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Interview with Miloš Karadaglić

img  Tobias Fischer

In terms of recorded music sales, the classical guitar has never been popular on a mass scale or even remotely approximated the success of its younger, amplified sister from the realms of rock. And yet, the instrument has always held a particularly deep and personal meaning to a small, yet dedicated circle of listeners and artists. Perhaps it is the unique achievement of Miloš Karadaglić, that he has not only managed to win over the notoriously exacting hard-core guitar lovers, but also conquered the rest of the classical music world in a storm. Today, eight albums into his recording career and two records into his notable deal with leading label Deutsche Grammophon / Mercury Classics, Karadaglić's studio output has garnered as much praise as his celebrated stage appearances, with his current full-length Aranjuez stubbornly holding on to the top spot of the classical charts all over the world. The success of the album is, on the one hand, the logical result of and reward for several years of hard work - of continuing to practise his instrument while others were eying him with doubt; of leaving Montenegro for an uncertain future as an artist; of staying true to the guitar in the face of what is generally held to be a financially ungrateful proposition. On the other hand, it is testimony to the power of Karadaglić's uniquely personal interpretation of a work which already seemed interpreted to death, of a fruitful collaboration with the inimitable Yannick Nezet-Seguin and the London Philharmonic Orchestra. About time for an interview with Miloš Karadaglić about his early years, growth as an artist and the recording of Aranjuez.

About the guitar, you've said that "for me, there is no instrument more beautiful or more delicate".  What, exactly, is it that makes it so special to you?
It is no accident that the guitar is the most popular instrument in the world. When you think about it, in order to make a sound you need to directly touch the string with your own flesh and nail. You feel the frequency resonate through your whole body because of the way you hold it pressed to your stomach. This creates such a special intimate feeling. Like in all personal relationships, your conversation with the instrument is different every day. Sometimes if flows uninterruptedly, and sometimes it's a struggle. The more I play, the more mysterious the whole thing is to me.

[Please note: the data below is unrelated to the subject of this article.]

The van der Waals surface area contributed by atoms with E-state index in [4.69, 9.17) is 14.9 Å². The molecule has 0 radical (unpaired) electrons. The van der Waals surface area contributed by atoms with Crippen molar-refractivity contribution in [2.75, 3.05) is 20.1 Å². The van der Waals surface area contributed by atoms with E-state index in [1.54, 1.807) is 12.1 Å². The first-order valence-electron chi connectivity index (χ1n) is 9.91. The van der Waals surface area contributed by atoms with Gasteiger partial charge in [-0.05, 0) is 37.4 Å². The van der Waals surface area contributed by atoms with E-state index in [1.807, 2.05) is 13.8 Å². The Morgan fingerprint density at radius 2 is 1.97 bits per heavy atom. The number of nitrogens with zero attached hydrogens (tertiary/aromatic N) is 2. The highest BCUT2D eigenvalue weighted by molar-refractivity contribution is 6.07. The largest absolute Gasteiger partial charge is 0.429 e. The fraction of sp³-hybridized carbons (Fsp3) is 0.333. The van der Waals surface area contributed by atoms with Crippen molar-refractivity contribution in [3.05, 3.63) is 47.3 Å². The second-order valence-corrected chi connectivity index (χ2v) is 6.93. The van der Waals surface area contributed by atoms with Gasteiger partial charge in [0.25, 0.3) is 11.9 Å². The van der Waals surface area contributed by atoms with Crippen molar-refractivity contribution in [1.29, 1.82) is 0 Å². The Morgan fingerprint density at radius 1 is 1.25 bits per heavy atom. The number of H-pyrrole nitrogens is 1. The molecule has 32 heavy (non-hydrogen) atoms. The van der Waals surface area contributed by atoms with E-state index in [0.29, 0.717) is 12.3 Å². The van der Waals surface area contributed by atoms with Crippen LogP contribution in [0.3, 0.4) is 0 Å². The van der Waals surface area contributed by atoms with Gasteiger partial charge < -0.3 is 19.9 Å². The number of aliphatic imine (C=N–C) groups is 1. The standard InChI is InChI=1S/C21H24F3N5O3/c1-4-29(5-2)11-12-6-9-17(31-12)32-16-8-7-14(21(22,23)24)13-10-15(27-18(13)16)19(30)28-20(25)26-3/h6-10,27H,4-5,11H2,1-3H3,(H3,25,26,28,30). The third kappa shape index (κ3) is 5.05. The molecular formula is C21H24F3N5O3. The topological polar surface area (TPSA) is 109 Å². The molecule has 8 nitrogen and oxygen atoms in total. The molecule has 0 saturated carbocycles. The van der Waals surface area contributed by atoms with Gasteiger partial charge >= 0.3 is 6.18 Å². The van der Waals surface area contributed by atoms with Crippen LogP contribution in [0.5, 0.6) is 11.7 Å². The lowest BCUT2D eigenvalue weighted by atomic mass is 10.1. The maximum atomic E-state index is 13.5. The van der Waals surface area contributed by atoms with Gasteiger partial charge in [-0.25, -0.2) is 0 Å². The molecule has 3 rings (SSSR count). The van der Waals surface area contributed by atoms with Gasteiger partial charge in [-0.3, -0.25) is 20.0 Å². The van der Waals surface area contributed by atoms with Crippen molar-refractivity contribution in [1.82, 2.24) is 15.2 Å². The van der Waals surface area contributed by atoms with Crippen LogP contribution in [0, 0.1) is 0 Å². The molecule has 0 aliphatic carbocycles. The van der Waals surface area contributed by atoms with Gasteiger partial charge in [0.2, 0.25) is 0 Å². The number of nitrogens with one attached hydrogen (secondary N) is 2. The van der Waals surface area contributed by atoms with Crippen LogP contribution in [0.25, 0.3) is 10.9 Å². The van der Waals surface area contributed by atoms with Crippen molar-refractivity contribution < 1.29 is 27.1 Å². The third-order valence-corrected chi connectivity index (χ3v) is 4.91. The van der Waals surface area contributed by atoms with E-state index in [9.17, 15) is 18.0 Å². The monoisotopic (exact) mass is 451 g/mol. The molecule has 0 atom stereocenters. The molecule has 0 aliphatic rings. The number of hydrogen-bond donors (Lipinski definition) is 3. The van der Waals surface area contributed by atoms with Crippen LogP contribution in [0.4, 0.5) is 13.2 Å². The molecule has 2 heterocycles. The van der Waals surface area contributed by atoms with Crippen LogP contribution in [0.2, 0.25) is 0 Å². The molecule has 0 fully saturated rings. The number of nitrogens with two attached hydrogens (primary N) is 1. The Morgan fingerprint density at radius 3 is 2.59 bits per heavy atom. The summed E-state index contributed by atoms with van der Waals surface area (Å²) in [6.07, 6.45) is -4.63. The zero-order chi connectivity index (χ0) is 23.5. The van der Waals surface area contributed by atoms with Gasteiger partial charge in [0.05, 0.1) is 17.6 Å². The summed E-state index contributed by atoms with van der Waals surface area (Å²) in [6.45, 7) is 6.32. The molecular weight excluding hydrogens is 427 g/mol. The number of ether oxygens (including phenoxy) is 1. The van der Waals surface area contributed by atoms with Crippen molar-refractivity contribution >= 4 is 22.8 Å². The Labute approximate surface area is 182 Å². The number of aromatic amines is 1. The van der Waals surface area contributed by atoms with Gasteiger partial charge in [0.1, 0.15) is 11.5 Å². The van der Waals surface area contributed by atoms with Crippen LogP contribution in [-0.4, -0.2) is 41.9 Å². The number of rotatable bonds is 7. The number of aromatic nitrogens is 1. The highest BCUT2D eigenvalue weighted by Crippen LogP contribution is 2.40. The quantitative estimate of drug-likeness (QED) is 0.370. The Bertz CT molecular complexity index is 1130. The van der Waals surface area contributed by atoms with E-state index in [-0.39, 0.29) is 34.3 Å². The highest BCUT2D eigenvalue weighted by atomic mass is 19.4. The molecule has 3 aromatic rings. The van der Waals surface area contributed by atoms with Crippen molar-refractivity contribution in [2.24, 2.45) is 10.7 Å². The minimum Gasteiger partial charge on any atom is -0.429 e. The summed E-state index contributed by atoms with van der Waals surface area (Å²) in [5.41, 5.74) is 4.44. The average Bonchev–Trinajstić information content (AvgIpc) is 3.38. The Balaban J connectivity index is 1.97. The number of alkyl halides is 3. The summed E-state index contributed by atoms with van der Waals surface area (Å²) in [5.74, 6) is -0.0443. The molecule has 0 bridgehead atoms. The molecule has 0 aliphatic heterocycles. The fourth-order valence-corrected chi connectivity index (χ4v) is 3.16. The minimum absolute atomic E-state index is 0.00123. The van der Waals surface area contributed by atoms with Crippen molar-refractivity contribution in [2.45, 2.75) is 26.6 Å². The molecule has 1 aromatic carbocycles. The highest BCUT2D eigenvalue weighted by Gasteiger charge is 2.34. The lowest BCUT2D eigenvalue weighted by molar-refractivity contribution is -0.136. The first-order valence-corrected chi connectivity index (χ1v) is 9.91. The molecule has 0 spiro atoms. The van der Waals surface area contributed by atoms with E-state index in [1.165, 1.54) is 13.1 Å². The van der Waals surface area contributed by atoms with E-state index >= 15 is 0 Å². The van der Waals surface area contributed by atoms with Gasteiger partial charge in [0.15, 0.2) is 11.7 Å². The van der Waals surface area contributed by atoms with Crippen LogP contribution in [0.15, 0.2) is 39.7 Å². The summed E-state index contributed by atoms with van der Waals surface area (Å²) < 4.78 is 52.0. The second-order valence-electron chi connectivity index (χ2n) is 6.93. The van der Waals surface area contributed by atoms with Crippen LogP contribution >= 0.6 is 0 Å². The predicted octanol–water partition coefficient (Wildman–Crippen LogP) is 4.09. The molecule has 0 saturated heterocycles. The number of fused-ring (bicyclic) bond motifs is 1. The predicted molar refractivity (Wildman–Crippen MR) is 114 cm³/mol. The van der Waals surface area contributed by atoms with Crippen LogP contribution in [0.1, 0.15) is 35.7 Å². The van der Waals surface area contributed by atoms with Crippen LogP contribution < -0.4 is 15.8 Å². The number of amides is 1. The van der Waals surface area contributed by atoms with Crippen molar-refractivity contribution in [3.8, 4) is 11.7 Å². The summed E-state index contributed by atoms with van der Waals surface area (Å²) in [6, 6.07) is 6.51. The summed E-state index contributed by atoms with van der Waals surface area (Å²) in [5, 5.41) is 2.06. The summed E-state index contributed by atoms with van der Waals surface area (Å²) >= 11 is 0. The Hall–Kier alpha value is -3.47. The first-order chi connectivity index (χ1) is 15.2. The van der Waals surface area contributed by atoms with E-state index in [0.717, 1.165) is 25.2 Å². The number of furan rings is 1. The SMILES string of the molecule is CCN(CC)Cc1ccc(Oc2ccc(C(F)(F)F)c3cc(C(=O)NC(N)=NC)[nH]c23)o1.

In my teenage years, when I was still living in Montenegro, I was addicted to all John Williams recordings. He is my hero to this present day. The sound and precision of his playing is inimitable. My favourite recording is The Sevilla Concert. I love the repertoire on that CD, and played some of it way too early. So, when I came to London, and sat in front of my teacher with all these extremely difficult pieces, it was a rude awakening. I needed to start almost from the beginning. I was upset at the time, but now I am grateful.

What were your earliest motivations to start playing the instrument?
I started to play the guitar because in my mind it was the coolest thing one can do. At this time in Montenegro, you could only really learn to play an instrument if you enrolled at the specialist music school. So, I passed the entrance exam and was put on a serious classical guitar programme. To tell you the truth, to start with, I found this incredibly boring and decided to leave school. I hated the idea of growing nails, learning to play scales, etc. I wanted to strum, sing and impress the girls. After all, I was rubbish at football!! However, my father asked me to reconsider and in order to inspire me he played me an old record of Andres Segovia. It was then that I heard for the very first time what a real classical guitar sounds like. And to me this was a kind of magic I never forgot.

Your first public concert took place in Paris at the age of 14. What do you still remember about that experience?
Coming to Paris from Montenegro in 1996 was the same as if you would now go from London to Mars. It was Christmas time ... and my country just came out of the most difficult period. I suddenly found myself in a place where everything is glittering with life and festivities. For the first time really, I saw the world in full colour. I felt I was the luckiest person to be there. I thanked my guitar. The whole experience inspired me to work harder and dream bigger. When, in 2012, I finally had my big Paris recital debut it was a very emotional, personal moment. It was truly a dream come true.

Later, you moved to London to study at the Royal Academy of Music. Can you tell me in a bit more detail, what those years were like?